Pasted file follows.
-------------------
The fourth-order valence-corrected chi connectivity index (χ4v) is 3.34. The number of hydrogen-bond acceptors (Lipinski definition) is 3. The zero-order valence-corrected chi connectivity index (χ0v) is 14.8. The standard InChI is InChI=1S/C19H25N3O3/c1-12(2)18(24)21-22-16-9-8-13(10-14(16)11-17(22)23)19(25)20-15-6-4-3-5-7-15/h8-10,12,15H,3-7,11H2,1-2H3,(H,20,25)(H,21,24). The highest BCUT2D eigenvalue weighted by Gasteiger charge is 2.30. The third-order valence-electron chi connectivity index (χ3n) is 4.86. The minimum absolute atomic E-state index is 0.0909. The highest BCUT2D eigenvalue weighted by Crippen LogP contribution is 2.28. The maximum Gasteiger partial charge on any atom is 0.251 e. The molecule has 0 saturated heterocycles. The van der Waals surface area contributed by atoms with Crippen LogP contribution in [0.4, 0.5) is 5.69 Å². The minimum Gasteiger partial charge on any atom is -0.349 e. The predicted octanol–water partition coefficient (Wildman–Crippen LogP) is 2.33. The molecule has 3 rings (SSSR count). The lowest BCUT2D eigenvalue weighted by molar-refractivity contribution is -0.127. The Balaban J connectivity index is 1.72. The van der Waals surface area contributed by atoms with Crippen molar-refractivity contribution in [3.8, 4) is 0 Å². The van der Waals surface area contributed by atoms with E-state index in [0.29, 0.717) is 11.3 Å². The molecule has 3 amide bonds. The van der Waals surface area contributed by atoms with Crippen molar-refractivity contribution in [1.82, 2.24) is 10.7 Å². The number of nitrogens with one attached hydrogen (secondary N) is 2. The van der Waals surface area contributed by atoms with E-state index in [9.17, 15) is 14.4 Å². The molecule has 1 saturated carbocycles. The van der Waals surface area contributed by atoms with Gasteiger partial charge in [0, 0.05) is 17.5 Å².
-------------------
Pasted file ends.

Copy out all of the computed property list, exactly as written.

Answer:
The fourth-order valence-corrected chi connectivity index (χ4v) is 3.34. The number of hydrogen-bond acceptors (Lipinski definition) is 3. The zero-order valence-corrected chi connectivity index (χ0v) is 14.8. The standard InChI is InChI=1S/C19H25N3O3/c1-12(2)18(24)21-22-16-9-8-13(10-14(16)11-17(22)23)19(25)20-15-6-4-3-5-7-15/h8-10,12,15H,3-7,11H2,1-2H3,(H,20,25)(H,21,24). The highest BCUT2D eigenvalue weighted by Gasteiger charge is 2.30. The third-order valence-electron chi connectivity index (χ3n) is 4.86. The minimum absolute atomic E-state index is 0.0909. The highest BCUT2D eigenvalue weighted by Crippen LogP contribution is 2.28. The maximum Gasteiger partial charge on any atom is 0.251 e. The molecule has 0 saturated heterocycles. The van der Waals surface area contributed by atoms with Crippen LogP contribution in [0.4, 0.5) is 5.69 Å². The minimum Gasteiger partial charge on any atom is -0.349 e. The predicted octanol–water partition coefficient (Wildman–Crippen LogP) is 2.33. The molecule has 3 rings (SSSR count). The lowest BCUT2D eigenvalue weighted by molar-refractivity contribution is -0.127. The Balaban J connectivity index is 1.72. The van der Waals surface area contributed by atoms with Crippen molar-refractivity contribution in [3.8, 4) is 0 Å². The van der Waals surface area contributed by atoms with E-state index in [0.29, 0.717) is 11.3 Å². The molecule has 3 amide bonds. The van der Waals surface area contributed by atoms with Crippen molar-refractivity contribution in [1.82, 2.24) is 10.7 Å². The number of nitrogens with one attached hydrogen (secondary N) is 2. The van der Waals surface area contributed by atoms with E-state index in [9.17, 15) is 14.4 Å². The molecule has 1 saturated carbocycles. The van der Waals surface area contributed by atoms with Gasteiger partial charge in [0, 0.05) is 17.5 Å².